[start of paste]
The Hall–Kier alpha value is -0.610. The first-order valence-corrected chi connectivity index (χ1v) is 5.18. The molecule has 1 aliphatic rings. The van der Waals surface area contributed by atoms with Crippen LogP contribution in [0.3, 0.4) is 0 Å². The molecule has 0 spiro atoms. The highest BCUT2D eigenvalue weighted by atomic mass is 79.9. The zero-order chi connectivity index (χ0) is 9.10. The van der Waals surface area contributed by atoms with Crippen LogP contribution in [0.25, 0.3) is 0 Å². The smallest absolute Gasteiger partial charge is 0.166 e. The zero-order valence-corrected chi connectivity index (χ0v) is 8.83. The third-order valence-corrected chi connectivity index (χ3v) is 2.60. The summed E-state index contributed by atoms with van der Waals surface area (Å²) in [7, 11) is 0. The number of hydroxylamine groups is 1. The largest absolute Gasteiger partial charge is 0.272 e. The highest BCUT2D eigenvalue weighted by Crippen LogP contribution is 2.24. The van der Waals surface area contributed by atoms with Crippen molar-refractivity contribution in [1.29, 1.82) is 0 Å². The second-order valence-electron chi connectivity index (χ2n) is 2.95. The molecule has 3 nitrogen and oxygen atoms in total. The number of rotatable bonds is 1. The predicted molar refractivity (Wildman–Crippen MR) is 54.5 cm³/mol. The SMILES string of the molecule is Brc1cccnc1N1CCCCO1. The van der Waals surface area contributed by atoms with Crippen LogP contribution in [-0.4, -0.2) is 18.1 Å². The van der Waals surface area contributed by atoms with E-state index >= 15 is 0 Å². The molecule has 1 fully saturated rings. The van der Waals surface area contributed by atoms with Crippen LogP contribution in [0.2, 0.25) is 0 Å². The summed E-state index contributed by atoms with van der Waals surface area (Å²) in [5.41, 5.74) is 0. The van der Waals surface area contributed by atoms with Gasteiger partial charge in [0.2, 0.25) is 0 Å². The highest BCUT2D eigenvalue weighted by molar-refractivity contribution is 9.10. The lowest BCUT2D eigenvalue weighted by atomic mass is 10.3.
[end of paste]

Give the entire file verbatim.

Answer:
The Hall–Kier alpha value is -0.610. The first-order valence-corrected chi connectivity index (χ1v) is 5.18. The molecule has 1 aliphatic rings. The van der Waals surface area contributed by atoms with Crippen LogP contribution in [0.3, 0.4) is 0 Å². The molecule has 0 spiro atoms. The highest BCUT2D eigenvalue weighted by atomic mass is 79.9. The zero-order chi connectivity index (χ0) is 9.10. The van der Waals surface area contributed by atoms with Crippen LogP contribution in [0.25, 0.3) is 0 Å². The smallest absolute Gasteiger partial charge is 0.166 e. The zero-order valence-corrected chi connectivity index (χ0v) is 8.83. The third-order valence-corrected chi connectivity index (χ3v) is 2.60. The summed E-state index contributed by atoms with van der Waals surface area (Å²) in [7, 11) is 0. The number of hydroxylamine groups is 1. The largest absolute Gasteiger partial charge is 0.272 e. The highest BCUT2D eigenvalue weighted by Crippen LogP contribution is 2.24. The van der Waals surface area contributed by atoms with Crippen molar-refractivity contribution in [1.29, 1.82) is 0 Å². The second-order valence-electron chi connectivity index (χ2n) is 2.95. The molecule has 3 nitrogen and oxygen atoms in total. The number of rotatable bonds is 1. The predicted molar refractivity (Wildman–Crippen MR) is 54.5 cm³/mol. The SMILES string of the molecule is Brc1cccnc1N1CCCCO1. The van der Waals surface area contributed by atoms with Crippen LogP contribution in [-0.4, -0.2) is 18.1 Å². The van der Waals surface area contributed by atoms with E-state index >= 15 is 0 Å². The molecule has 1 fully saturated rings. The van der Waals surface area contributed by atoms with Crippen LogP contribution in [0.2, 0.25) is 0 Å². The summed E-state index contributed by atoms with van der Waals surface area (Å²) in [5.41, 5.74) is 0. The van der Waals surface area contributed by atoms with Gasteiger partial charge in [0.2, 0.25) is 0 Å². The highest BCUT2D eigenvalue weighted by molar-refractivity contribution is 9.10. The lowest BCUT2D eigenvalue weighted by atomic mass is 10.3.